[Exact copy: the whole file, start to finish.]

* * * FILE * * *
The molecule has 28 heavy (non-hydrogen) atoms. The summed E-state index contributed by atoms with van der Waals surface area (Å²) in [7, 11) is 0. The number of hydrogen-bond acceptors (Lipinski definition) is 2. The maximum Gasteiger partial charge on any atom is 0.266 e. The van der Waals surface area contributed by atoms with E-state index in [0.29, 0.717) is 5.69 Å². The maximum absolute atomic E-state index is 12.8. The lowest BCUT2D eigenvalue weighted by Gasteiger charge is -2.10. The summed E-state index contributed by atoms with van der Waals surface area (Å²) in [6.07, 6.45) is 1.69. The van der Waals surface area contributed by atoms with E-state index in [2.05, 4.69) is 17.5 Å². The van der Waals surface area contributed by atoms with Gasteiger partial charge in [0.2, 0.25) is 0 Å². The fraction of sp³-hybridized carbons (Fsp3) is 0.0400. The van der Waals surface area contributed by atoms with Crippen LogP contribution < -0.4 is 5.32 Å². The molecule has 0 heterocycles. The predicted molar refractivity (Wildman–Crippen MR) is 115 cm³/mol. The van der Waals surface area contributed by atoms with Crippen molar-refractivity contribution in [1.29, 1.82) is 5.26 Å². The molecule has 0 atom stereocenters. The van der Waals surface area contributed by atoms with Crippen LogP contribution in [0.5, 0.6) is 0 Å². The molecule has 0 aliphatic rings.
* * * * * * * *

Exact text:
The molecule has 28 heavy (non-hydrogen) atoms. The summed E-state index contributed by atoms with van der Waals surface area (Å²) in [7, 11) is 0. The number of hydrogen-bond acceptors (Lipinski definition) is 2. The maximum Gasteiger partial charge on any atom is 0.266 e. The van der Waals surface area contributed by atoms with E-state index in [0.29, 0.717) is 5.69 Å². The maximum absolute atomic E-state index is 12.8. The lowest BCUT2D eigenvalue weighted by Gasteiger charge is -2.10. The summed E-state index contributed by atoms with van der Waals surface area (Å²) in [6.07, 6.45) is 1.69. The van der Waals surface area contributed by atoms with E-state index in [2.05, 4.69) is 17.5 Å². The van der Waals surface area contributed by atoms with Gasteiger partial charge in [0.2, 0.25) is 0 Å². The fraction of sp³-hybridized carbons (Fsp3) is 0.0400. The van der Waals surface area contributed by atoms with Crippen LogP contribution < -0.4 is 5.32 Å². The molecule has 0 heterocycles. The predicted molar refractivity (Wildman–Crippen MR) is 115 cm³/mol. The van der Waals surface area contributed by atoms with Crippen molar-refractivity contribution in [1.29, 1.82) is 5.26 Å². The molecule has 0 atom stereocenters. The van der Waals surface area contributed by atoms with Crippen LogP contribution in [0.5, 0.6) is 0 Å². The molecule has 0 aliphatic rings.